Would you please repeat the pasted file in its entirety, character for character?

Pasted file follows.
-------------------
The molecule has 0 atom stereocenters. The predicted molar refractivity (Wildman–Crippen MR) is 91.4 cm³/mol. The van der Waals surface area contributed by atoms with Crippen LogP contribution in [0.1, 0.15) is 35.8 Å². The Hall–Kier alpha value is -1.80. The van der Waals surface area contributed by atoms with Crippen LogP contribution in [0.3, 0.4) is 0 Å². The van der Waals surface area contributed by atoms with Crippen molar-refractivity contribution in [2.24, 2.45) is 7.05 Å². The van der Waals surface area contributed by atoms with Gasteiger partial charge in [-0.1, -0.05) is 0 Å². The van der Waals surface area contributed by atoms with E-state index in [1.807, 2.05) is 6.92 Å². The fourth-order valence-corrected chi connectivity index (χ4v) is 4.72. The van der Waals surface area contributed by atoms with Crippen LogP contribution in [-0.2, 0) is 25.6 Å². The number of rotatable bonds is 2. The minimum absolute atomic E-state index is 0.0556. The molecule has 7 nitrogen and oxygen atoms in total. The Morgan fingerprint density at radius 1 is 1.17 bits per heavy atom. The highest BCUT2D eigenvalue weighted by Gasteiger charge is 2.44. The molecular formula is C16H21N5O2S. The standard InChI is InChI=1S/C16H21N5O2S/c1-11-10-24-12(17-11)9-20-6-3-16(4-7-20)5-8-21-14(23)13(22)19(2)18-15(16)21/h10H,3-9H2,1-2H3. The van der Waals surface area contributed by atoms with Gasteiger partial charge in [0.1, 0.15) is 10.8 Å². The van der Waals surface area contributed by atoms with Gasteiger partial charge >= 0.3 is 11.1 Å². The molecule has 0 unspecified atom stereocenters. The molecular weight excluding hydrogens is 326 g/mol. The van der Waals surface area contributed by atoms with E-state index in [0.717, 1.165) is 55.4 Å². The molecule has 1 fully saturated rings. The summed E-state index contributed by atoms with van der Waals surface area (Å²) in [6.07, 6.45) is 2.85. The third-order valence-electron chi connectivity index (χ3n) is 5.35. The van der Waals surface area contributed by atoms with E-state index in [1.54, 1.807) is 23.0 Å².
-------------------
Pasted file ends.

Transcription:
The molecule has 0 atom stereocenters. The predicted molar refractivity (Wildman–Crippen MR) is 91.4 cm³/mol. The van der Waals surface area contributed by atoms with Crippen LogP contribution in [0.1, 0.15) is 35.8 Å². The Hall–Kier alpha value is -1.80. The van der Waals surface area contributed by atoms with Crippen LogP contribution in [0.3, 0.4) is 0 Å². The van der Waals surface area contributed by atoms with Crippen molar-refractivity contribution in [2.24, 2.45) is 7.05 Å². The van der Waals surface area contributed by atoms with Gasteiger partial charge in [-0.1, -0.05) is 0 Å². The van der Waals surface area contributed by atoms with E-state index in [1.807, 2.05) is 6.92 Å². The fourth-order valence-corrected chi connectivity index (χ4v) is 4.72. The van der Waals surface area contributed by atoms with Crippen LogP contribution in [-0.2, 0) is 25.6 Å². The number of rotatable bonds is 2. The minimum absolute atomic E-state index is 0.0556. The molecule has 7 nitrogen and oxygen atoms in total. The Morgan fingerprint density at radius 1 is 1.17 bits per heavy atom. The highest BCUT2D eigenvalue weighted by Gasteiger charge is 2.44. The molecular formula is C16H21N5O2S. The standard InChI is InChI=1S/C16H21N5O2S/c1-11-10-24-12(17-11)9-20-6-3-16(4-7-20)5-8-21-14(23)13(22)19(2)18-15(16)21/h10H,3-9H2,1-2H3. The van der Waals surface area contributed by atoms with Gasteiger partial charge in [0.1, 0.15) is 10.8 Å². The van der Waals surface area contributed by atoms with Gasteiger partial charge >= 0.3 is 11.1 Å². The molecule has 0 unspecified atom stereocenters. The molecular weight excluding hydrogens is 326 g/mol. The van der Waals surface area contributed by atoms with E-state index in [0.717, 1.165) is 55.4 Å². The molecule has 1 fully saturated rings. The summed E-state index contributed by atoms with van der Waals surface area (Å²) in [6.07, 6.45) is 2.85. The third-order valence-electron chi connectivity index (χ3n) is 5.35. The van der Waals surface area contributed by atoms with E-state index in [1.54, 1.807) is 23.0 Å².